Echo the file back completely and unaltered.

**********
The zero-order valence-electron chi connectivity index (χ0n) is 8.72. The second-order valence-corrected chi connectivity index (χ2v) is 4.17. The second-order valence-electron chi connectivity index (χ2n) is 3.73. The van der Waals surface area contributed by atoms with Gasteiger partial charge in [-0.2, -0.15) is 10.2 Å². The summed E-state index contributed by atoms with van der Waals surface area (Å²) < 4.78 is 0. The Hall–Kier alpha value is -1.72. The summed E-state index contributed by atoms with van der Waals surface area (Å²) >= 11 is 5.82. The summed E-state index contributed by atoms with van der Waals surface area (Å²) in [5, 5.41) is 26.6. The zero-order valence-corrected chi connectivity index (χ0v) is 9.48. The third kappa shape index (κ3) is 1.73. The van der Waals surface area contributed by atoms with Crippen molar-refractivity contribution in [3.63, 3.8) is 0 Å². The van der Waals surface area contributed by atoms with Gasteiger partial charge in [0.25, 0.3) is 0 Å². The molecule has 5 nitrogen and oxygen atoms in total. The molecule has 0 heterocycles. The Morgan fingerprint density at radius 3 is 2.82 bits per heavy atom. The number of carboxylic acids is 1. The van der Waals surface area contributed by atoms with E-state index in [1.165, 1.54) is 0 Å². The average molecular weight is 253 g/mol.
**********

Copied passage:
The zero-order valence-electron chi connectivity index (χ0n) is 8.72. The second-order valence-corrected chi connectivity index (χ2v) is 4.17. The second-order valence-electron chi connectivity index (χ2n) is 3.73. The van der Waals surface area contributed by atoms with Gasteiger partial charge in [-0.2, -0.15) is 10.2 Å². The summed E-state index contributed by atoms with van der Waals surface area (Å²) < 4.78 is 0. The Hall–Kier alpha value is -1.72. The summed E-state index contributed by atoms with van der Waals surface area (Å²) >= 11 is 5.82. The summed E-state index contributed by atoms with van der Waals surface area (Å²) in [5, 5.41) is 26.6. The zero-order valence-corrected chi connectivity index (χ0v) is 9.48. The third kappa shape index (κ3) is 1.73. The van der Waals surface area contributed by atoms with Crippen molar-refractivity contribution in [3.63, 3.8) is 0 Å². The van der Waals surface area contributed by atoms with Gasteiger partial charge in [0.25, 0.3) is 0 Å². The molecule has 5 nitrogen and oxygen atoms in total. The molecule has 0 heterocycles. The Morgan fingerprint density at radius 3 is 2.82 bits per heavy atom. The number of carboxylic acids is 1. The van der Waals surface area contributed by atoms with E-state index in [1.165, 1.54) is 0 Å². The average molecular weight is 253 g/mol.